As Spock sits down, two red shirts appear from nowhere and grab Kirk ineffectually, jostling him around with unnecessary physicality, violating standard rules governing use of force tactics as he has not indicated any refusal to comply with Spock's lawful order for him to clear the bridge. Manual escort is an inappropriate escalation of physicality in any such confrontation. However, even if this were the case, and physical contact was necessary to remove Kirk from the bridge, neither of the security personnel appear to have any idea of how to conduct either a manual escort or any "pain compliance" techniques to overcome resistance and maintain their own safety.

With unrealistic incompetence by security compounding unwarranted provocation, Kirk unsurprisingly starts another silly fistfight that has no obvious purpose, and he fights the two of them to a standstill as a third red shirt looks on, doing nothing. Spock approaches from behind, brings out the famous Vulcan neck pinch, and Kirk crumples to the deck. Spock turns to the security guard still standing and orders "Get him off this ship." Spock really falls off the logic wagon with this overreaction…and he was making so much sense during the past 70 seconds. Ever since the death of his mother from a series of miraculous mishaps, and destruction of his planet, he's been intelligent, rational and decisive – until now. Disorderly crewmen are not that uncommon aboard ship, as anyone who has spent time on one knows, for example: Gene Roddenberry. Until this point in the scene, Spock almost seemed a believable character, but again, at this point I was jarred out of the movie and thought that perhaps Abrams and company were unable to find any naval personnel in the Los Angeles area to explain "the cooler" concept, or perhaps a believable story with some depth of realism was not a priority. Perhaps they needed a fast plot device to get Kirk alone with future Spock, and couldn't waste the time to develop a reasonable option.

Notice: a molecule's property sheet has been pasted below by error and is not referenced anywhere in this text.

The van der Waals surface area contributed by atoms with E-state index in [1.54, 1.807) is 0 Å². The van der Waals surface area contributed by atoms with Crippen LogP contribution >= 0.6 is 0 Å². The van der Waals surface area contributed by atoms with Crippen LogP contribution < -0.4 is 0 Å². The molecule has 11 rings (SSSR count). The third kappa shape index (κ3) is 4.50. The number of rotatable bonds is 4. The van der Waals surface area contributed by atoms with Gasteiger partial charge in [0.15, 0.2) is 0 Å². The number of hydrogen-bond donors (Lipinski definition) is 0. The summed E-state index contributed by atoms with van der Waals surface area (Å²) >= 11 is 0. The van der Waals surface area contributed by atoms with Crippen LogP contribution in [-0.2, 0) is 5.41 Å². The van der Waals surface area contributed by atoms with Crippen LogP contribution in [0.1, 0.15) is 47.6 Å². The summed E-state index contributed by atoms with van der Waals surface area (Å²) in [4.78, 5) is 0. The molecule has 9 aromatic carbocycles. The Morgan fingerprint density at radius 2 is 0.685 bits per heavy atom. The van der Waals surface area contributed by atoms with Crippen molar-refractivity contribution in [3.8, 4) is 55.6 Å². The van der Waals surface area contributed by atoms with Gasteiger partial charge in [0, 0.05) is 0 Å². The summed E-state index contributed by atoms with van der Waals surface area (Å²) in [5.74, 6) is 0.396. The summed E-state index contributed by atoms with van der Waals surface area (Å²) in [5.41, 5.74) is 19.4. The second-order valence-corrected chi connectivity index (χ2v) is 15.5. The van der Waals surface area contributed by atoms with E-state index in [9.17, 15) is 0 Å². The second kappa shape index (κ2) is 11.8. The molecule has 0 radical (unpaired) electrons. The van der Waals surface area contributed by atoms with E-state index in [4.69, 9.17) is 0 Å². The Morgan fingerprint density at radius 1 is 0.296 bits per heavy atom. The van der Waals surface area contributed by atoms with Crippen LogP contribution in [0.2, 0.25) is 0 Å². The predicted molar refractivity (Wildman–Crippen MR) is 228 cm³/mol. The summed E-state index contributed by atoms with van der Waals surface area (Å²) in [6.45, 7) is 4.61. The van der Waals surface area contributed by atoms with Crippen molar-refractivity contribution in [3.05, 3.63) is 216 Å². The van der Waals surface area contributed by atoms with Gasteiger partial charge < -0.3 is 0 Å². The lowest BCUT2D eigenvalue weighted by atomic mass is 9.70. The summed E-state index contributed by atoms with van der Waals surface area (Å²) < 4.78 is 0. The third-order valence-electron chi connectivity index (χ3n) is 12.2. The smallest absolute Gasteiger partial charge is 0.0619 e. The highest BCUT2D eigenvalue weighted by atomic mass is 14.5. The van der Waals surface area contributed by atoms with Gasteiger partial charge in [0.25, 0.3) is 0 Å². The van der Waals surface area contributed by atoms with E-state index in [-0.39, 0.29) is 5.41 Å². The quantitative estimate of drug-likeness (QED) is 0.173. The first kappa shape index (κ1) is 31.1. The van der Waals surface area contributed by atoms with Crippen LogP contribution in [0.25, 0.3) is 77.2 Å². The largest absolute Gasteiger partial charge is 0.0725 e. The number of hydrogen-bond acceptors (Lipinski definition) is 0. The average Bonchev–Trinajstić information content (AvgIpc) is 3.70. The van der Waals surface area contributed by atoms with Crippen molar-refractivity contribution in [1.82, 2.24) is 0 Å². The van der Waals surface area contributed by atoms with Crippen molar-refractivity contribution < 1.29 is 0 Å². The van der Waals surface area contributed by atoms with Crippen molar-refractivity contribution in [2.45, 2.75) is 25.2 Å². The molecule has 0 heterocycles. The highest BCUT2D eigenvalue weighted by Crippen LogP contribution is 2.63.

Regardless of how it came about, we are to believe that the only federation starship to survive the destruction of Vulcan has diverted from its emergency rendezvous with Starfleet in order to make sure that Kirk is marooned on a class M Federation planet, rather than sitting in an onboard brig. Risking the survival of untold billions because a disgraced cadet lost his temper seems pretty outlandish to this reviewer. Add to this the idea that this unbelievable diversion goes to the same sector, exactly the same star system, exactly the same planet, and exactly the same glacier as where Nero marooned future Spock, and you have more disbelief than I believe any normal viewer ought to be asked to suspend.